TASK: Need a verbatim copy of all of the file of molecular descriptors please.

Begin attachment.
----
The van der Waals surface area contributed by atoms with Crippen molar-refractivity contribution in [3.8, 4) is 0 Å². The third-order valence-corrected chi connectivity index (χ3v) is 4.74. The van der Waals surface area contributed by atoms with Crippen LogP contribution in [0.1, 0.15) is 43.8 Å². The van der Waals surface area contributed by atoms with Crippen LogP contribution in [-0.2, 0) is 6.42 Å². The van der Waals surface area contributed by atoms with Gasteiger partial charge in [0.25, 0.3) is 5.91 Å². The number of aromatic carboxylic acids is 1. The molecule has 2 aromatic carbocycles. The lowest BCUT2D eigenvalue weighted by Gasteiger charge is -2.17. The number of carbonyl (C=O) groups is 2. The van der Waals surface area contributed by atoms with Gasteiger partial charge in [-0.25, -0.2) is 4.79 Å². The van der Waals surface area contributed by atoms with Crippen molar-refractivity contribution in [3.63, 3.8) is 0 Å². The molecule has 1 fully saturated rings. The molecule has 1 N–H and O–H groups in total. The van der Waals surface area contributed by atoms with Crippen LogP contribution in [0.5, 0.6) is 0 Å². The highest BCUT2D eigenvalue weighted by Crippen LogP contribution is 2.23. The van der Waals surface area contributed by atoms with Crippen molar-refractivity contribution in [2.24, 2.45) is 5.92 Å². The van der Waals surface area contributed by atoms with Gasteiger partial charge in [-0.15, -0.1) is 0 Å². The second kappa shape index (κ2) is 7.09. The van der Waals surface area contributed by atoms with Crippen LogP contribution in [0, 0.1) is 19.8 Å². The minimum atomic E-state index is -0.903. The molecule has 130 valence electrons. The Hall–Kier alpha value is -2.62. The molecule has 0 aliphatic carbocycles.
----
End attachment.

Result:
The van der Waals surface area contributed by atoms with Crippen molar-refractivity contribution in [3.8, 4) is 0 Å². The third-order valence-corrected chi connectivity index (χ3v) is 4.74. The van der Waals surface area contributed by atoms with Crippen LogP contribution in [0.1, 0.15) is 43.8 Å². The van der Waals surface area contributed by atoms with Crippen LogP contribution in [-0.2, 0) is 6.42 Å². The van der Waals surface area contributed by atoms with Gasteiger partial charge in [0.25, 0.3) is 5.91 Å². The number of aromatic carboxylic acids is 1. The molecule has 2 aromatic carbocycles. The lowest BCUT2D eigenvalue weighted by Gasteiger charge is -2.17. The number of carbonyl (C=O) groups is 2. The van der Waals surface area contributed by atoms with Gasteiger partial charge in [-0.25, -0.2) is 4.79 Å². The van der Waals surface area contributed by atoms with Crippen molar-refractivity contribution in [3.63, 3.8) is 0 Å². The molecule has 1 fully saturated rings. The molecule has 1 N–H and O–H groups in total. The van der Waals surface area contributed by atoms with Crippen LogP contribution in [0.5, 0.6) is 0 Å². The highest BCUT2D eigenvalue weighted by Crippen LogP contribution is 2.23. The van der Waals surface area contributed by atoms with Crippen molar-refractivity contribution in [2.24, 2.45) is 5.92 Å². The van der Waals surface area contributed by atoms with Gasteiger partial charge in [-0.15, -0.1) is 0 Å². The second kappa shape index (κ2) is 7.09. The van der Waals surface area contributed by atoms with Crippen LogP contribution in [0, 0.1) is 19.8 Å². The minimum atomic E-state index is -0.903. The molecule has 130 valence electrons. The Hall–Kier alpha value is -2.62. The molecule has 0 aliphatic carbocycles.